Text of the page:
Public Hearing Before Glenn
Council: P.O. Box 1041
City Designated Historic Pittsburgh, Pennsylvania 15230-1041 U.S.A.
Status For Telephone: 412-561-7876
Andrew Carnegie-Built Electronic Mail: < email@example.com >
Mt. Washington Branch
Library Internet Web Site: <
Good afternoon. I am Glenn A.
Walsh of 633
Mount Lebanon. Today, I am representing no formal organization.
1995-2000, I served as a Life Trustee, on the Board of Trustees, of one of
Andrew Carnegie’s original libraries: the Andrew Carnegie Free Library and
Music Hall in Carnegie, Pennsylvania, which opened in 1901. I
served as the Library’s Treasurer from 1995-1996. I was the Consulting Editor
for the April, 1999 issue of Cobblestone,
a national history magazine for children; the theme of this issue was the life
and philanthropies of Andrew Carnegie. And, I maintain an educational web site,
on the Internet, on the History of Andrew Carnegie and Carnegie Libraries: < http://www.andrewcarnegie.cc >.
The Mt. Washington Branch
Library, a well-known and loved landmark in the Mt. Washington neighborhood, is unique because it is the only
library branch in which building construction received financial contributions
from the neighborhood, in addition to the Andrew Carnegie library grant. In
1900, the Mt. Washington neighborhood made the decision that this library is
so important, it should sit on a prominent site on Grandview Avenue, overlooking the City of Pittsburgh. As they also did more than 60 years later, when the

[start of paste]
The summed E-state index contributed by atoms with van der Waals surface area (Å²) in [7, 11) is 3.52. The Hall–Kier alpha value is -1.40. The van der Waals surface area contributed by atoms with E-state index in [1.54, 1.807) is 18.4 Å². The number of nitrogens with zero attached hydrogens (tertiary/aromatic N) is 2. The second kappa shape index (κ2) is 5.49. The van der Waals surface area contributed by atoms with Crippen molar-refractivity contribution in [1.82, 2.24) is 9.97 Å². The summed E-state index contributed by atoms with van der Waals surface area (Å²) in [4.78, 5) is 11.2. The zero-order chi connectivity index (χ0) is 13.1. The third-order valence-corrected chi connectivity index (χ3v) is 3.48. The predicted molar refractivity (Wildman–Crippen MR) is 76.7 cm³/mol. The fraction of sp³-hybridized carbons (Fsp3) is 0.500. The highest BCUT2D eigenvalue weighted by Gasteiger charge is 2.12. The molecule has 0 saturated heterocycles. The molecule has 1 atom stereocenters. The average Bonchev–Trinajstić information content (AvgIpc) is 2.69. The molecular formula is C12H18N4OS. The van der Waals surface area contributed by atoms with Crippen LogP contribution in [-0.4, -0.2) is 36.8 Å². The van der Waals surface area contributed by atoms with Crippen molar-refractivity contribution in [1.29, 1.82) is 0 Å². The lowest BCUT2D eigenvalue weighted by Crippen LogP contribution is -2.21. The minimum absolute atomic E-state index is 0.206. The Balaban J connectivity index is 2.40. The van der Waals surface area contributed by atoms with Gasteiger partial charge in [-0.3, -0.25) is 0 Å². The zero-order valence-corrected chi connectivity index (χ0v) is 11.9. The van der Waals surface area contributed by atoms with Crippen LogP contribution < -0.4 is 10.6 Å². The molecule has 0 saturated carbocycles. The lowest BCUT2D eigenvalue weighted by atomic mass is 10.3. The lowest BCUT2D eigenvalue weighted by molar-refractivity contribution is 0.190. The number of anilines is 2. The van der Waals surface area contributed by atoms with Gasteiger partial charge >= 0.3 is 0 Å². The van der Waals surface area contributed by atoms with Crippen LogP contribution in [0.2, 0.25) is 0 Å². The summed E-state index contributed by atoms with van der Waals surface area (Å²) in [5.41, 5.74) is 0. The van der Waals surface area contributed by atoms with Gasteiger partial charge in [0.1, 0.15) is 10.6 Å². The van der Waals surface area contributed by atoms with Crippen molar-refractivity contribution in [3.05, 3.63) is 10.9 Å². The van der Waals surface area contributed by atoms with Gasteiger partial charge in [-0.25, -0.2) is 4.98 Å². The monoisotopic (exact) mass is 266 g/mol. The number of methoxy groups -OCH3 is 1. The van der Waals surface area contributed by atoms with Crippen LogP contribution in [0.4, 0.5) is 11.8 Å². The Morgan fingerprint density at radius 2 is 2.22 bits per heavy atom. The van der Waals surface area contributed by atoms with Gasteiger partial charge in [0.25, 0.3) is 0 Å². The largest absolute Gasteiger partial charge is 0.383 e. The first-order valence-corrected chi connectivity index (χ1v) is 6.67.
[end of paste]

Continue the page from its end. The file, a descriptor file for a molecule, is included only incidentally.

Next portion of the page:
neighborhood raised money to save The Duquesne Incline, in 1900 the
neighborhood raised the money needed to secure the prominent Grandview Avenue location for their new library.
Unlike other cities, such as New York and Baltimore which each had four or five neighborhood library
branches, Andrew Carnegie proposed a neighborhood branch library plan which
would effectively serve the entire City of Pittsburgh! Most of these libraries have been focal points for
their respective neighborhoods for more than a century! The eight original
neighborhood library branch buildings, each a gift to each neighborhood from
local steelmaker and philanthropist Andrew Carnegie, are a matter of
neighborhood pride. And they are among the most distinguished buildings in each
community; they are truly icons of the neighborhood.
neighborhoods, such as Hazelwood, Homewood, Lawrenceville, Mt. Washington, and the West End, encounter
many challenges to their financial viability and livability. Monumental
buildings, such as the five libraries nominated for historic designation, serve
as part of the foundation of each neighborhood, helping to counter the social
forces which lead to neighborhood disintegration and deterioration. Indeed, as
centers of culture, these libraries have assisted in bringing neighborhood
Providing protection, by
designation as a City Designated Historic Structure through the Historic Review
ordinance, of these very valuable neighborhood assets, the City of Pittsburgh would be affirming that these monumental buildings
should continue their leading role in neighborhood revitalization.
I strongly recommend that
Pittsburgh City Council approve Bill No. 284, conferring the status of City
Designated Historic Structure on the Mt. Washington Branch of The Carnegie
Library of Pittsburgh.